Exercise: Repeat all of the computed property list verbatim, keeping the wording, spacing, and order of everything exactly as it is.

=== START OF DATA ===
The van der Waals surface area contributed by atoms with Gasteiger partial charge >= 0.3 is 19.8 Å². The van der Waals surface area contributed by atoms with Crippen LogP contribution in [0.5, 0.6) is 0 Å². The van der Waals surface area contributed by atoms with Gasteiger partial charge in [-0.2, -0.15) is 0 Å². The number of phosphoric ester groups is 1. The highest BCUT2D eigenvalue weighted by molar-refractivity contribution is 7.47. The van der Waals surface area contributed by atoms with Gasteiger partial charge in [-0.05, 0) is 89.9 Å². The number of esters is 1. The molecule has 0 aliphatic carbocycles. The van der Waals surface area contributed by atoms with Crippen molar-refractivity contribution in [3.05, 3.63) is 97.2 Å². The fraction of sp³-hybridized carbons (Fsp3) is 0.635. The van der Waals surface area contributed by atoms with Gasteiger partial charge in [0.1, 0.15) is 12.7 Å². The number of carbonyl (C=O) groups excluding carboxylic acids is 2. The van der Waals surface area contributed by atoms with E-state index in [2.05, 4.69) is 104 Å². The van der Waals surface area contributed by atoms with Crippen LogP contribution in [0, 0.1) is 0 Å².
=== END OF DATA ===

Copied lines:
The van der Waals surface area contributed by atoms with Gasteiger partial charge >= 0.3 is 19.8 Å². The van der Waals surface area contributed by atoms with Crippen LogP contribution in [0.5, 0.6) is 0 Å². The van der Waals surface area contributed by atoms with Gasteiger partial charge in [-0.2, -0.15) is 0 Å². The number of phosphoric ester groups is 1. The highest BCUT2D eigenvalue weighted by molar-refractivity contribution is 7.47. The van der Waals surface area contributed by atoms with Gasteiger partial charge in [-0.05, 0) is 89.9 Å². The number of esters is 1. The molecule has 0 aliphatic carbocycles. The van der Waals surface area contributed by atoms with Crippen molar-refractivity contribution in [3.05, 3.63) is 97.2 Å². The fraction of sp³-hybridized carbons (Fsp3) is 0.635. The van der Waals surface area contributed by atoms with Gasteiger partial charge in [0.1, 0.15) is 12.7 Å². The number of carbonyl (C=O) groups excluding carboxylic acids is 2. The van der Waals surface area contributed by atoms with E-state index in [2.05, 4.69) is 104 Å². The van der Waals surface area contributed by atoms with Crippen LogP contribution in [0, 0.1) is 0 Å².